Newswise — A team of researchers in the Faculty of Engineering at the University of Alberta has discovered a new way of generating electricity from flowing water. It may soon be possible to never have to charge up a cellular phone again—instead, the phone could soon be fitted with a battery that uses pressurized water.

Research published today by the Institute of Physics journal, Journal of Micromechanics and Microengineering reveals a new method of generating electric power by harnessing the natural electrokinetic properties of a liquid such as ordinary tap water when it is pumped through tiny microchannels. The research team in Edmonton, Canada, has created a new source of clean non-polluting electric power with a variety of possible uses, ranging from powering small electronic devices to contributing to a national power grid.

The research, led by U of A professors Daniel Kwok and Larry Kostiuk, started as a simple conversation between Kostiuk, a thermodynamicist, and Kwok, a nanofabrication researcher. With the assistance of two graduate students, who benefited first-hand from the teachings of their supervisors, the team was able to illuminate a real light bulb by exploiting the coupling between electrokinetic phenomena and the hydrodynamics of liquid flow.

"This discovery could be a new alternative energy source to rival wind and solar power although this would need huge bodies of water to work on a commercial scale," said Kostiuk. "Hydrocarbon fuels are still the best source of energy but they're fast running out and so new options like this one could be vital in the future.

"This technology could provide a new power source for devices such as mobile phones or calculators which could be charged up by pumping water to high pressure."

Although the power generated from a single channel is extremely small, millions of parallel channels can be used to increase the power output. More work will be needed to further understand this new means to produce power.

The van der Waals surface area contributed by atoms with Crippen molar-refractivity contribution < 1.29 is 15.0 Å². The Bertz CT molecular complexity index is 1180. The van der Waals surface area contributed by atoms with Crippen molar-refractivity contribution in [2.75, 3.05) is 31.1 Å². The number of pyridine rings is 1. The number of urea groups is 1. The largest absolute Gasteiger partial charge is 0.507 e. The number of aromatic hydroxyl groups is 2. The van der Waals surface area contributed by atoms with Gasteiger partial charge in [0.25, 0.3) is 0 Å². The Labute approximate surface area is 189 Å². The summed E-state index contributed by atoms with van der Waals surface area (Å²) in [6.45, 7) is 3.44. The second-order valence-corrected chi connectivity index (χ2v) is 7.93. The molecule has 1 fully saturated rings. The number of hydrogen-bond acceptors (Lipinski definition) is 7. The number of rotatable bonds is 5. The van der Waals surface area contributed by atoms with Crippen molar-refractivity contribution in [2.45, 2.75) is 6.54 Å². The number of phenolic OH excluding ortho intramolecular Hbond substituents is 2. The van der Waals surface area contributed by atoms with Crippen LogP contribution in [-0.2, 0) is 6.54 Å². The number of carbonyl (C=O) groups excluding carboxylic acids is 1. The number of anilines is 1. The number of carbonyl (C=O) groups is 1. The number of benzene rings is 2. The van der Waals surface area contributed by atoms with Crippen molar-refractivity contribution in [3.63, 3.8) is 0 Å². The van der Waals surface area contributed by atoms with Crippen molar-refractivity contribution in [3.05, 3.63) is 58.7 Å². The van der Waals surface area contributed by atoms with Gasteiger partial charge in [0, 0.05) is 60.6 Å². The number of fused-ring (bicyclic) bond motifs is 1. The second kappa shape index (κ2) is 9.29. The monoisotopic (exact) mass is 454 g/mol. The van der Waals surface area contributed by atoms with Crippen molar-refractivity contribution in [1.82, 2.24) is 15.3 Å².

Dr. David T. Lynch, Dean of the Faculty of Engineering, praised the mechanical engineering ream for rigor and creativity. "The discovery of an entirely new way of producing power is an incredible fundamental research breakthrough. It has been more than 160 years since the last such fundamental discoveries that have now led to the current applications associated with solar cells and fuel cells. This groundbreaking discovery of an electrokinetic effect that can generate electricity could be equally revolutionary. It will earn these engineering researchers and the University of Alberta a place of prominence in scientific journals and textbooks for decades to come and electrokinetic cells may find significant applications in numerous commercial areas."

The environmental benefit of clean energy conversion using safe, renewable materials is motivating the team to explore how their prototypical device may be developed into a battery for eventual commercial use. The inventors are working with the U of A's Technology Transfer Group (TTG) to develop a commercialization strategy for the groundbreaking work. A patent application has been filed by the university to obtain broad, early protection of the invention. The TTG is conducting an in-depth evaluation of the market opportunities.

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